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Dautrich experiences rigors of TV
November 9, 1998

The director of the Center for Survey Research and Analysis was on MSNBC Tuesday night, providing on-air commentary. But his appearance on the national news channel was preceded by three rehearsals before Election Day.

"A lot of things go on in putting a newscast together, besides going on-air and talking," says the assistant professor of political science. "When people are watching the coverage on TV, everything appears to be neat and compact, and it looks so 'together.' But it's really haphazard; behind the camera, there are so many things going on."

In between Dautrich's three on-air appearances Tuesday night, he interpreted data from exit polls and provided analysis and direction from precinct returns to the writers, producers and anchors for NBC, CNBC, MSNBC and MSNBC's website..

Having three rehearsals before Election Day allowed Dautrich to practice quickly writing news stories that were accurate and concise.

Starting at 10 a.m. Election Day, Dautrich carefully monitored the gubernatorial races in Maine, Rhode Island, Massachusetts and Maryland, and senate races in New York and Wisconsin. At noon, he was looking at portions of exit poll data that Voter News was collecting for all the major networks. After he had digested the early precinct returns and exit poll information, he said, came the real challenge: writing that was brief and to the point..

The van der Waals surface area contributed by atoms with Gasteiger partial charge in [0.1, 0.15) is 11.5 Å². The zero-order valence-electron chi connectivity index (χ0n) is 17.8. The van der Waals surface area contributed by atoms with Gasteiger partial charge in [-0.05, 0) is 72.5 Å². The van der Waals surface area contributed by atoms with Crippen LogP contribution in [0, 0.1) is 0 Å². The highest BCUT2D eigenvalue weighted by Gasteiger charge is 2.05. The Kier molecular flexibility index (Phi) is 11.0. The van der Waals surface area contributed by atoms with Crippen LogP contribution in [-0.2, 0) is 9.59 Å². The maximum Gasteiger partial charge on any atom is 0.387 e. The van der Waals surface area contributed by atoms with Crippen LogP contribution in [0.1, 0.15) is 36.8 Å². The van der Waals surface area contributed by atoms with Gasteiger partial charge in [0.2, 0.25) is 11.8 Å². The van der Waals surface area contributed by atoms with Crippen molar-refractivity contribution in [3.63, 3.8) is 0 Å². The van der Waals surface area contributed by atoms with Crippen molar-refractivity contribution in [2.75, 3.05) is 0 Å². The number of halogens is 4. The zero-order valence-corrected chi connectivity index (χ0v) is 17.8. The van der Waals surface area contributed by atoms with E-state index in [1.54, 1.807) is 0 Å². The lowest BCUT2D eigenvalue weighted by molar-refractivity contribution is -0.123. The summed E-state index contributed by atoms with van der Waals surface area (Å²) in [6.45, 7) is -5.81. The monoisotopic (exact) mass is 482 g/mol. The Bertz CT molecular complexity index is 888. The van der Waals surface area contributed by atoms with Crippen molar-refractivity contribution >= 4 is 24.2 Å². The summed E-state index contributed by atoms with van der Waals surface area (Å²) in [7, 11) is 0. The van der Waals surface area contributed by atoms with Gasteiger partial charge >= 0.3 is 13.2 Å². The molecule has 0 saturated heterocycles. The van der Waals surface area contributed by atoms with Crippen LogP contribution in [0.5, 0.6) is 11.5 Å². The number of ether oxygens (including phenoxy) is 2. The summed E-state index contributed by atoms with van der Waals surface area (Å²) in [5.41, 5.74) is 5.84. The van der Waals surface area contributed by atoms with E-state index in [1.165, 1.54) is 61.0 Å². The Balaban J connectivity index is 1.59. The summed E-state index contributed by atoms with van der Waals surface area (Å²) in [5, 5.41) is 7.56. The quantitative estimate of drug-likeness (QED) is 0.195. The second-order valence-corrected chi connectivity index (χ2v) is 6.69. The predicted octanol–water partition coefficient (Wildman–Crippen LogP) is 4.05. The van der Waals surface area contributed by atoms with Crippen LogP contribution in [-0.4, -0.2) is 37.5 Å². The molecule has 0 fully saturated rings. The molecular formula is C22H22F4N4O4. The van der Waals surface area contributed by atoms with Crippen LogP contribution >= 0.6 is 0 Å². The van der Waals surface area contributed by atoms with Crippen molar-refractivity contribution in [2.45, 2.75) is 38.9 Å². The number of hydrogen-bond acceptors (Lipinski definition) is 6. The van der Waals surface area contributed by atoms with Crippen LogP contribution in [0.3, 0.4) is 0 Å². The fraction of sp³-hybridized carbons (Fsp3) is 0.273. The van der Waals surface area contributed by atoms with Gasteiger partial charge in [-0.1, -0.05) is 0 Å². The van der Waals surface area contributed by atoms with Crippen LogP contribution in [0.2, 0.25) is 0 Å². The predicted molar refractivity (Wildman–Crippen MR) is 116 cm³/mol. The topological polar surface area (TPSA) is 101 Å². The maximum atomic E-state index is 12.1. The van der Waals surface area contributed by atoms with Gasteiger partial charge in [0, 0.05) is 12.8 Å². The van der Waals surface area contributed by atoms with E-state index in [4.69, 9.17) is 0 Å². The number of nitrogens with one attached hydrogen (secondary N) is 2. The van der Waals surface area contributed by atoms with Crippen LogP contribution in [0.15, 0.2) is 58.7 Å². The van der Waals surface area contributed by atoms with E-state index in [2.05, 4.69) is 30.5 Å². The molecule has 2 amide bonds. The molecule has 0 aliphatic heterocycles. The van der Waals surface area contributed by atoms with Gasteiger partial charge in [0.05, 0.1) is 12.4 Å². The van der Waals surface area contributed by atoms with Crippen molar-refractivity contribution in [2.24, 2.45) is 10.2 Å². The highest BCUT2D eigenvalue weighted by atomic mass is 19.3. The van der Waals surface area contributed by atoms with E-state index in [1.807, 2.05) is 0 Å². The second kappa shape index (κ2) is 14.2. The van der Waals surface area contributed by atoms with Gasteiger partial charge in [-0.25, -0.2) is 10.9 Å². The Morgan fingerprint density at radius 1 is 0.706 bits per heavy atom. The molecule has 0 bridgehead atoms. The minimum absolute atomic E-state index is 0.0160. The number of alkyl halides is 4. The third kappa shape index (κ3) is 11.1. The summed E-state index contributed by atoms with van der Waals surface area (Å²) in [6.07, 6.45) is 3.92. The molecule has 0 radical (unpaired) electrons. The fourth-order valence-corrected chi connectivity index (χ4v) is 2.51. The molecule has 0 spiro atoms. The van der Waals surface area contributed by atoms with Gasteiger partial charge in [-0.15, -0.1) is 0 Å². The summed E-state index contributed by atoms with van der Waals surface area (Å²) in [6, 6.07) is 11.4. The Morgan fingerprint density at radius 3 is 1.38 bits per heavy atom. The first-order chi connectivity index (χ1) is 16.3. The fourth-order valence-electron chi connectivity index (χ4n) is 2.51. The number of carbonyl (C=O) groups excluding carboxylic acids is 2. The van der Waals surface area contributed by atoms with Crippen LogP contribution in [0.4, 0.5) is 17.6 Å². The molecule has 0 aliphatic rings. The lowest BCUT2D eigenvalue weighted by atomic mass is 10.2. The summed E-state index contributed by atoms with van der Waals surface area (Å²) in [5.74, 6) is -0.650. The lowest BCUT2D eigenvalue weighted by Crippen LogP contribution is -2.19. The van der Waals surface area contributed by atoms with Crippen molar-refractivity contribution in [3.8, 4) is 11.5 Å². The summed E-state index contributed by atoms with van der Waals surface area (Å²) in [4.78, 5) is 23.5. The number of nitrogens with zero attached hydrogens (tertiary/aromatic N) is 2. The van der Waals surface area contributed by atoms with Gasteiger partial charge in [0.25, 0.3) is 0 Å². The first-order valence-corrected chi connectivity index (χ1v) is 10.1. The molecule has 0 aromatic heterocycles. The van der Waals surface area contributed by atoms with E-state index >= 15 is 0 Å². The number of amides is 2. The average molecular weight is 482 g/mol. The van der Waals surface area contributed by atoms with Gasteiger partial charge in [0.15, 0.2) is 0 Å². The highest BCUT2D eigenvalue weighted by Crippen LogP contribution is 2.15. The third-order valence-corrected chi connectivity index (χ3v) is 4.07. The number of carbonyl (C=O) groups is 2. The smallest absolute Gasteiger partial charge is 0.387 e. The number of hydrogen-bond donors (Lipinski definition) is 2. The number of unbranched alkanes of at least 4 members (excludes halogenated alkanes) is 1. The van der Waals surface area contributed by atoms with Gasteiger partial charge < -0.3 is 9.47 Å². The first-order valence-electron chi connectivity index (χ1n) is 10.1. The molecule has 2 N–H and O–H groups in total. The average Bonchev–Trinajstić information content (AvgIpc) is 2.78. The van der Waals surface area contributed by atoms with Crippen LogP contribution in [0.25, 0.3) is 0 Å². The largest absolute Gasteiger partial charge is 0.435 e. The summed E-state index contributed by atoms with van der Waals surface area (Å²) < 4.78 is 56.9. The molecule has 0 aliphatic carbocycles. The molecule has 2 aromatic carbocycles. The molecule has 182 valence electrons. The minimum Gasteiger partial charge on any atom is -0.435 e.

In between writing nearly 20 pieces, Dautrich was also providing on-air commentary.

"When I do interviews," he says, "I think of the one thing I want to communicate and I make sure I do it quickly."

At 5 p.m. MSNBC began reporting exit poll results which showed, Dautrich says, that people did not come out to vote for or against Bill Clinton. "It had nothing to do with the president," he told a live viewing audience..

His other MSNBC appearances focused on Democratic Party gains in the U.S. House of Representatives and the upset victory of former professional wrestler Jesse "The Body" Ventura in the Minnesota governor's race.

It was fun, he says, despite the hectic and frantic atmosphere. "Everything flew by real quickly.".

Tuesday was the first time Dautrich has worked with a network on election night. "It was amazing," he says, "especially for someone who has studied and written about the role of the media in elections. We were trying to monitor what's happening as the polls are closing and getting projections back, and at the same time taking a look at the exit poll data to figure out why certain people are losing and what the national trends are."

Dautrich, who teaches American politics and voting behavior, says his experience with the NBC networks will help him with his teaching.

"Witnessing how editorial decisions are made and what stories are prioritized," he says, "will help me prepare to teach my students how the media decide what to cover during the election."

Luis Mocete